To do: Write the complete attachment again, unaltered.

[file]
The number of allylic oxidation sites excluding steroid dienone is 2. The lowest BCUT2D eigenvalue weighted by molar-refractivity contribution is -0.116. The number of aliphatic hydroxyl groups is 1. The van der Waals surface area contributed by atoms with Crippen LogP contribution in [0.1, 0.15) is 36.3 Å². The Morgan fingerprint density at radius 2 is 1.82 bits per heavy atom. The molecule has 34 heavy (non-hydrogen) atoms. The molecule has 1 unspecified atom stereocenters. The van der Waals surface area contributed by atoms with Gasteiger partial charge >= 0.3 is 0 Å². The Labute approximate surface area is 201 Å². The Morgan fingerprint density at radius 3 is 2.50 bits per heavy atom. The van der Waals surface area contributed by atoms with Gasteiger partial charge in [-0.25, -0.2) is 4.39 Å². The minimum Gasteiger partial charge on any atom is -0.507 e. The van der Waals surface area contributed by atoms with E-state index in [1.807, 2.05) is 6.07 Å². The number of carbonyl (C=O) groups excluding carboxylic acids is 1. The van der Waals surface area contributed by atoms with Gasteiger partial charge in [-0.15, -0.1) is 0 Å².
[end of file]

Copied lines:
The number of allylic oxidation sites excluding steroid dienone is 2. The lowest BCUT2D eigenvalue weighted by molar-refractivity contribution is -0.116. The number of aliphatic hydroxyl groups is 1. The van der Waals surface area contributed by atoms with Crippen LogP contribution in [0.1, 0.15) is 36.3 Å². The Morgan fingerprint density at radius 2 is 1.82 bits per heavy atom. The molecule has 34 heavy (non-hydrogen) atoms. The molecule has 1 unspecified atom stereocenters. The van der Waals surface area contributed by atoms with Gasteiger partial charge >= 0.3 is 0 Å². The Labute approximate surface area is 201 Å². The Morgan fingerprint density at radius 3 is 2.50 bits per heavy atom. The van der Waals surface area contributed by atoms with Gasteiger partial charge in [-0.25, -0.2) is 4.39 Å². The minimum Gasteiger partial charge on any atom is -0.507 e. The van der Waals surface area contributed by atoms with E-state index in [1.807, 2.05) is 6.07 Å². The number of carbonyl (C=O) groups excluding carboxylic acids is 1. The van der Waals surface area contributed by atoms with Gasteiger partial charge in [-0.15, -0.1) is 0 Å².